Case Studies

Learn from other hospitals about successful strategies to create safe, reliable health care processes and deliver high-quality care to patients. You can browse the case studies by topic, using the menu below.

Carolinas Medical Center
Demonstrating High Quality in the Public Sector
Carolinas Medical Center was established by the Charlotte-Mecklenberg County Public Authority in 1939 to meet the health care needs of Mecklenberg County residents, and opened its first hospital in 1940. Keeping pace with population growth, multiple facilities now continue the original mission to "care for all who come." High scores on process-of-care, or "core," measures distinguish the Carolinas Medical Center network hospitals as a group, and Carolinas Medical Center–University as the top performer among them. The network relies on multidisciplinary teams who are accountable to leadership for meeting goals; reviews and publicizes performance indicators across hospitals in its network; and redesigns care processes so that standards can be achieved as a matter of routine.  — View Case Study
Memorial Healthcare System
A Public System Focusing on Patient-and Family-Centered Care
Memorial Healthcare System (MHS) has provided public hospital care in South Broward County, Florida, for 56 years. MHS hospitals scored very well on process-of-care measures, not only compared with other publicly owned hospitals but compared with all hospitals. MHS leaders have developed a multifaceted quality and safety strategy that relies on storytelling to convey to staff and patients the type of care they wish to provide. Monitoring and reporting of performance data, combined with careful design of care processes, help the hospital achieve its goals. Staff also receive training and coaching on ways to enhance the quality of care. In addition, hospital leaders’ desire to appeal to privately insured patients, and to keep people healthy before and after hospitalizations, appears to drive improvement. For further information about the public hospital selection process and cross-cutting lessons about their improvement efforts, please see our introduction to the public hospital case study series.  — View Case Study
Norman Regional Health System
A City-Owned Public Trust Dedicated to Improving Performance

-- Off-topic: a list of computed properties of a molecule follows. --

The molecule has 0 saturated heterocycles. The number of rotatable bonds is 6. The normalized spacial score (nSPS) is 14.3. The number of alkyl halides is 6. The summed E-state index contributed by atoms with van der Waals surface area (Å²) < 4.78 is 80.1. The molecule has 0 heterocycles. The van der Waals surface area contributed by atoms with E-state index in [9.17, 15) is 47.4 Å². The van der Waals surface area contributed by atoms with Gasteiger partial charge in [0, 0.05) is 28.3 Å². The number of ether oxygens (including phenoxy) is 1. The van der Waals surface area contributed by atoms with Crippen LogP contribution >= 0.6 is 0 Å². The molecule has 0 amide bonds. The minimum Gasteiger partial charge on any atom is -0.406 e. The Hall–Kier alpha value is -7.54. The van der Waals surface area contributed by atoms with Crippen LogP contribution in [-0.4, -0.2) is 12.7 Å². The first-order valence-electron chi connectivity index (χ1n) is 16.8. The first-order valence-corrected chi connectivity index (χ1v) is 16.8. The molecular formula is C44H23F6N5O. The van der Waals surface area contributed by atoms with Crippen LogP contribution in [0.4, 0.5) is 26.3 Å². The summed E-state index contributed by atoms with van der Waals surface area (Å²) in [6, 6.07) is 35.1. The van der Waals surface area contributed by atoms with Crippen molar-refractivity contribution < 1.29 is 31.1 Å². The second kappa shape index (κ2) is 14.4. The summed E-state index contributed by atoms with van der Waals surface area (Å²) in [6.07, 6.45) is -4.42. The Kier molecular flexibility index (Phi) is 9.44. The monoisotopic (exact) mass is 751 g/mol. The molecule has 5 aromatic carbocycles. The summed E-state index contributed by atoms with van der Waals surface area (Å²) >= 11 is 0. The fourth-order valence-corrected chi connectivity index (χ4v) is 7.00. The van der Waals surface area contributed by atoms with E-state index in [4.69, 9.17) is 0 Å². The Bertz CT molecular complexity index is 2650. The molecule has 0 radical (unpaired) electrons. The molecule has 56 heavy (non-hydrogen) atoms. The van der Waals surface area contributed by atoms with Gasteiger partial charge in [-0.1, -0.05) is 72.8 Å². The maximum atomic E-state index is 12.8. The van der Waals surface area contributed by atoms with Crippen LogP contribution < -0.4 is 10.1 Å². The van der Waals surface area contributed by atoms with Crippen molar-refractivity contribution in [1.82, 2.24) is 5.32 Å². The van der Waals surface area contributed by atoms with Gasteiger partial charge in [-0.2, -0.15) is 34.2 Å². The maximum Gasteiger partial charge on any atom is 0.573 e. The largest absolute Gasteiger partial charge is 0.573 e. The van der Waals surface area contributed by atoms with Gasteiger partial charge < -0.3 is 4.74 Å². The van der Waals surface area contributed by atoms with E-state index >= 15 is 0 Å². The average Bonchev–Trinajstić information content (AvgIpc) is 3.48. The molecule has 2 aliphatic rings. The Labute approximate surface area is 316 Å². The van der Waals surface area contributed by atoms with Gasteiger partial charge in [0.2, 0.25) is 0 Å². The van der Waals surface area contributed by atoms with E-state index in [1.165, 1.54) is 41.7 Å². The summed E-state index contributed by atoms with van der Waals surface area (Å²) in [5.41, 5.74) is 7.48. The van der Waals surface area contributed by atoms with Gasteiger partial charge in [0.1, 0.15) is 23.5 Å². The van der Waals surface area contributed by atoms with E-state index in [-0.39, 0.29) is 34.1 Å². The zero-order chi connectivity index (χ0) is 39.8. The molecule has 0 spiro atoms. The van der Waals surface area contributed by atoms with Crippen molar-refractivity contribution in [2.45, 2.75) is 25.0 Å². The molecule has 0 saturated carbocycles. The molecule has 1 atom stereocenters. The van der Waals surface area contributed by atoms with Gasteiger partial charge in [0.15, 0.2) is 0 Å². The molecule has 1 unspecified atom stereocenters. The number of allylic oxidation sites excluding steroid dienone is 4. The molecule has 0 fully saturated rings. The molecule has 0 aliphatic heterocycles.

This case study focuses on Norman Regional Health System's achievement in providing recommended treatment on process-of-care, or "core," measures. Nearly a decade ago, Norman’s Board chair and a top physician administrator became champions for quality improvement, motivated by the fact that Norman had achieved just average scores on quality measures. Organizational, cultural, and system changes at Norman Regional, including the development of order sets and care plans, performance data transparency, concurrent review for certain patient groups, as well as a pharmacist-driven intervention, have led to sustained progress. For further information about the public hospital selection process and cross-cutting lessons about their improvement efforts, please see our introduction to the public hospital case study series.  — View Case Study
Public Hospital Case Study Series Introduction
Compared with other hospitals, public hospitals are generally assumed to face multiple barriers to providing high-quality care: lower revenues; sicker patients who may have infrequent contact with the health care system; and an older infrastructure, particularly related to health information technology. This case study series set out to find how some public hospitals have succeeded in achieving excellence in quality of care, in spite of such challenges. We sought to understand the strategies and factors that contribute to high performance, as well as the barriers and challenges public hospitals face. To do so, researchers examined aggregate quality scores on 23 process-of-care measures reported by CMS, for all hospitals submitting data from July 2007 through June 2008. They selected for case study analysis eight public hospitals from among 14 that performed among the top 10 percent of more than 2,000 public and private hospitals reporting during this period.  — View Case Study
The New York City Health and Hospitals Corporation
Transforming a Public Safety Net Delivery System to Achieve Higher Performance
The New York City Health and Hospitals Corporation (HHC) is a mission-driven, $54 billion, public benefit corporation serving 13 million New York City residents-the largest municipal hospital and health care system int the United States. In response to external pressures, HHC has undertaken a series of improvement initiatives that appear to be transforming its organizational culture, systems, and care processes. This case study describes how HHC is achieving higher levels of performance through a common clinical information system that promotes information continuity across care settings, care coordination to improve chronic disease management, teamwork and continuous innovation to improve the quality and value of care, and access to appropriate care that is responsive to patients needs. Factors that the organizations leaders identify as critical to successful change include strategic use of information technology, leadership to promote collaborative learning and staff initiative, spread of best practices, alignment of financial incentives, and transparency of results  — View Case Study